Certainly the topic of attracting, engaging and retaining millennials makes for a lively discussion in the office these days, as if for the first time a group of aliens has inhabited our workplace that just doesn't seem to fit in. Instead of getting HR involved because we clearly have a "fit" issue on our hands, we wrestle down organizational barriers to find innovative ways to appear cool, all the while, trying to explain away complex processes and rationalize approval hierarchies. So who are these self-entitled and demanding employees? They're your kids! As you struggle to keep up-to- date on the latest technological innovation and manage the relentless stream of news sound bites by the second, you also busy playing the role of your millennial kids' career coaches and life counsellors for fear that they might move back home.
So where did you go wrong?
1. You let them define success.
Generally, when you were growing up, your parents laid out some kind of roadmap -- be a doctor, lawyer or work for company x like so and so, then get married and have kids. "So unfair to put their expectations on me," you thought! More often than not, you dutifully complied or pursued a close second and found happiness with no regrets whatever, satisfied knowing that your own dreams were silly anyways or suffered disillusionment forever wondering what could have been. Regardless, something happened along the way to make you utter the words to your baby girl or boy, "I just want you to be happy." And there it is. Success is not defined by a job, a spouse or becoming a parent. Success is now defined as whatever it takes to make them happy and all efforts (including yours) are about figuring out how they can achieve illusive happiness.
2. You showed them that it has to be about them.
Remember when you first started working and you thought how fortunate your were to work for this big company and that if you did a good job, you would be taken care of. The shift to "self-directed career planning," rapid organizational change and economic downturns, has likely resulted in you experiencing job loss or change at some point in your life. You learned that you have to be self-reliant -- take care of yourself to survive and succeed. So maybe by watching and listening, your kids learned that it's got to be about they are going to get out of work not just about what they can contribute to the company. They know that their time with the organization is finite so while they are there they need to make it count.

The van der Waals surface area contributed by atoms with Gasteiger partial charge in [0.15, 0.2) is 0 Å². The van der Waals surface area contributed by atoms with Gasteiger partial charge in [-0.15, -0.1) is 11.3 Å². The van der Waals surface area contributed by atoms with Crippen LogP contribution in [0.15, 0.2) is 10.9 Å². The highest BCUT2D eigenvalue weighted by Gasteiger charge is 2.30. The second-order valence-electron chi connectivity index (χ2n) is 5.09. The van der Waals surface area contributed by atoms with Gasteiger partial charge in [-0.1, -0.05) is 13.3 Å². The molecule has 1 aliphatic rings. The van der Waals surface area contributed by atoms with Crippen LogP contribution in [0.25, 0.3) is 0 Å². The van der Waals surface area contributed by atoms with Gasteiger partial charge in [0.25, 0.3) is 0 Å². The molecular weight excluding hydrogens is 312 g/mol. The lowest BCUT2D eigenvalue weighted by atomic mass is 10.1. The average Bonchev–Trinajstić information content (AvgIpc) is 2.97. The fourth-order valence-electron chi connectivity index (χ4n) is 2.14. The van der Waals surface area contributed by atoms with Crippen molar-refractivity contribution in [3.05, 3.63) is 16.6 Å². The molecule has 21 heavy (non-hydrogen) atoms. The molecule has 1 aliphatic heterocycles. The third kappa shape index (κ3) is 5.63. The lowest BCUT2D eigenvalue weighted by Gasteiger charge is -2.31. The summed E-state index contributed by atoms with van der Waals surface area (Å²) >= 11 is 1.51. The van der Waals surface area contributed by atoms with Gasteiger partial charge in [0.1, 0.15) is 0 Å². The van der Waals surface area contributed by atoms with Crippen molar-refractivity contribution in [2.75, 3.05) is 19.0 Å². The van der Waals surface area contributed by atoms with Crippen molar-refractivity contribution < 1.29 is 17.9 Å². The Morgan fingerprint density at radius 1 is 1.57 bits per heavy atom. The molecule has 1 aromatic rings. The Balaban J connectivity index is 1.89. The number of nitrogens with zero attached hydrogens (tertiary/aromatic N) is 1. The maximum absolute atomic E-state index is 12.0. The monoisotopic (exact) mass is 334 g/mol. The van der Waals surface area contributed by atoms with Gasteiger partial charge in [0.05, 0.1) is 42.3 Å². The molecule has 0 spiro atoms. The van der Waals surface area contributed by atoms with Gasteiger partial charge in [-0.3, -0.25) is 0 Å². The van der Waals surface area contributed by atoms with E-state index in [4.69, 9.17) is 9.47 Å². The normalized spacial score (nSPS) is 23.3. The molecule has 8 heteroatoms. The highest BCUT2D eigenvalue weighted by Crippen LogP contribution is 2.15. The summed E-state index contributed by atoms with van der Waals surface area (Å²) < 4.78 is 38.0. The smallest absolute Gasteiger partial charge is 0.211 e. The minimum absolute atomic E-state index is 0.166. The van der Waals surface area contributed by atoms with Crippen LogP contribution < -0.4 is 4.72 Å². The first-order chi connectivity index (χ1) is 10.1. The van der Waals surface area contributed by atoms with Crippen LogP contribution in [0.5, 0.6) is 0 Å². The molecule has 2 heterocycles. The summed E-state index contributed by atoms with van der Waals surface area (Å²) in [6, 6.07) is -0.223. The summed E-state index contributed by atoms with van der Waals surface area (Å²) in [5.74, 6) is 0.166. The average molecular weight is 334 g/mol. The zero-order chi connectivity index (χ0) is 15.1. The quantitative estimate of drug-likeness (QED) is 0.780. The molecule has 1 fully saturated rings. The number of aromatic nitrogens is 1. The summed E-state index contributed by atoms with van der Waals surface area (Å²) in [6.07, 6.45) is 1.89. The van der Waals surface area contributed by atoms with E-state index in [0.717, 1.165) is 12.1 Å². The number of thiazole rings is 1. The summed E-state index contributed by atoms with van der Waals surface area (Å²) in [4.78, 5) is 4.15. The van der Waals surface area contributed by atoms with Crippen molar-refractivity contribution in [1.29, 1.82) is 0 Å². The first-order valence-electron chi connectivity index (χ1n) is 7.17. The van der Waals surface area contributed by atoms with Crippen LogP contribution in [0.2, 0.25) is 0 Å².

3. You told them that there is more to life.
Maybe your parents had an epiphany or maybe not. I'm not talking about a mid-life crisis that results in the stereotype of buying a Porsche or marrying a blond. This is a sense that the world is greater than you and much more matters than your day to day existence. Millennials, perhaps due to social media, are much more connected to the issues of the day. That's resulted in most being much more socially aware and looking for or demanding more meaning in their work or workplace. We have looked for opportunities to make a difference outside the workplace, they look for companies that make a difference in the world.
Regardless of your experiences or thoughts, millennials in the workplace are here to stay. The perspectives on this topic are vast but if you are managing or working with them, perhaps the things that you find more irritating are in fact those that you may find most revealing about how you might want to change or adapt to the workplace in order to find more satisfaction. In the meanwhile, get a dictionary of text acronyms and hang in there!